Ukrainian President Volodymyr Zelenskiy on Friday makes his first visit to close ally Canada, where he is guaranteed a warmer welcome than he received from some U.S. politicians skeptical about providing more military aid.
Canada is one of Kyiv’s staunchest supporters in its war with Russia, and is set to announce during the visit that it is sending more weapons to Ukraine, according to a government official.
“Canada remains unwavering in our support to the people of Ukraine as they fight for their sovereignty and their democracy, as well as our shared values like respect for the rule of law, freedom, and self-determination,” Prime Minister Justin Trudeau said in a statement late on Thursday.
Zelenskiy is due to address parliament in Ottawa at 1 p.m. ET (1700 GMT) and then hold a news conference with Trudeau at 2:45 pm ET (1845 GMT) before flying to Toronto to meet business leaders and then address a rally.
The Ukrainian leader said he would be talking to Trudeau about defense cooperation, and would sign treaties to strengthen economic ties.
“I am certain this will be a meaningful visit. We are grateful to Canada for its principled leadership and support,” Zelenskiy said in a post on messaging platform X, formerly known as Twitter.
Dozens of extra police were on duty on Friday in central Ottawa, and roads leading to Parliament Hill were blocked off.
The Communications Security Establishment, Canada’s signals intelligence agency, warned the cybersecurity community against malicious threats.
“It’s not uncommon to see increased distributed denial-of-service campaigns against NATO countries that support Ukraine, or host visits from Ukrainian government officials,” it said in a statement.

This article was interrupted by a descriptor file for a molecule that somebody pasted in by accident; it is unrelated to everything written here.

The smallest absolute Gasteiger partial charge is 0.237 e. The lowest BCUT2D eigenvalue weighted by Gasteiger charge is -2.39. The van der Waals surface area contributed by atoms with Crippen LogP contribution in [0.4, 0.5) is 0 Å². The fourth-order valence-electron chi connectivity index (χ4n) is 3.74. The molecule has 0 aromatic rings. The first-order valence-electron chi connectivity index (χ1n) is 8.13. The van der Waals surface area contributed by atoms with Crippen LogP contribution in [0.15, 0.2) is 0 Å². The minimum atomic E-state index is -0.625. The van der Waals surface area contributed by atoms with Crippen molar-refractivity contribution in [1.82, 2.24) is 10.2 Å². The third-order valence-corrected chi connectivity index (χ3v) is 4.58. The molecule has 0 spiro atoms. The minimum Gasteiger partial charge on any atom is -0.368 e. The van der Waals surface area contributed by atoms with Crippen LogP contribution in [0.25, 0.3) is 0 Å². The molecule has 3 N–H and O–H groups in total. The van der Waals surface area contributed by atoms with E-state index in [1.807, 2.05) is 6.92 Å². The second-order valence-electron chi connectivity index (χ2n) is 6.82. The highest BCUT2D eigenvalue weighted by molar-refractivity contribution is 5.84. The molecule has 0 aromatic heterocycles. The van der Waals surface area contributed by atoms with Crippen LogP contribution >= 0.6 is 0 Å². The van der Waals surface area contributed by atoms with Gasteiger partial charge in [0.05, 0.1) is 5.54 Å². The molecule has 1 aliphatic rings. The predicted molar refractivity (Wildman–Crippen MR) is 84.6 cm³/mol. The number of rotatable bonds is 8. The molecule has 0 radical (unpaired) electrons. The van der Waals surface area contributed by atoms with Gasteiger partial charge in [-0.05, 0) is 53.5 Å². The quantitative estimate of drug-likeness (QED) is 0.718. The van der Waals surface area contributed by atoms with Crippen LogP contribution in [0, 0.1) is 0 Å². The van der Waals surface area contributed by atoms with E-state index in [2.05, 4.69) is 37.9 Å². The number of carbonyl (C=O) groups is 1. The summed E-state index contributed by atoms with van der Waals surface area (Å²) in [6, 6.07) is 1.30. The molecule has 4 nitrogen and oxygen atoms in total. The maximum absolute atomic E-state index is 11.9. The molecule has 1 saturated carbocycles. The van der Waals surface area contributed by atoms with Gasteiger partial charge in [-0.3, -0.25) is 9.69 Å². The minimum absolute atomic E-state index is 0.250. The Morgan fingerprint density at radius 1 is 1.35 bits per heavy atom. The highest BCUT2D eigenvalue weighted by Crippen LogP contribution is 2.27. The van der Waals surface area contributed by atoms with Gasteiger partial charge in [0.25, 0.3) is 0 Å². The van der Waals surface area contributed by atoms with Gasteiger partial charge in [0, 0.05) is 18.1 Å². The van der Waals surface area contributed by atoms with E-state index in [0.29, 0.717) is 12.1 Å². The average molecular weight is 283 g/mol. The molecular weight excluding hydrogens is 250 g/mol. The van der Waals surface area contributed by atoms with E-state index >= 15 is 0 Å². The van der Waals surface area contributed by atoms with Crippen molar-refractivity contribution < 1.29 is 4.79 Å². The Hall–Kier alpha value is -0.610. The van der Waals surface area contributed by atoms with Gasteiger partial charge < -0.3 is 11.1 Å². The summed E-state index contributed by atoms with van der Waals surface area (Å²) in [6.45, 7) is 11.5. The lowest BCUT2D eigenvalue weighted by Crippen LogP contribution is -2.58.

There are 1.4 million people of Ukrainian descent in Canada, the third most after Ukraine and Russia.
Ihor Michalchyshyn, executive director of the Ukrainian Canadian Congress lobby group, said Canada was influential given its membership in both the Group of Seven leading industrial countries and NATO and noted all Canadian political parties support Ukraine.
“So I think it’s appropriate for the president to be expecting and asking more from his Canadian partners,” Michalchyshyn said in an interview. “If friends of Ukraine want Ukraine to win the war, then the only way that happens is with renewed and more military support.”
In Washington, Zelenskiy appealed to U.S. lawmakers on Thursday for continued support amid doubts by some Republicans over whether Congress should approve a new round of aid.
Although there are no such divisions in Canada, it does not have the deep pockets or military reserves of the United States, Germany and other major backers.
Since the beginning of 2022, Canada has committed over C$8 billion ($5.9 billion) in aid to Ukraine, including over C$1.8 billion in military assistance.
The Canadian government official said the arms deal Trudeau was likely to announce on Friday would be bigger than the C$33 million Ottawa unveiled on Sunday to help Kyiv buy missile defenses. The official requested anonymity because the final details had not yet been agreed.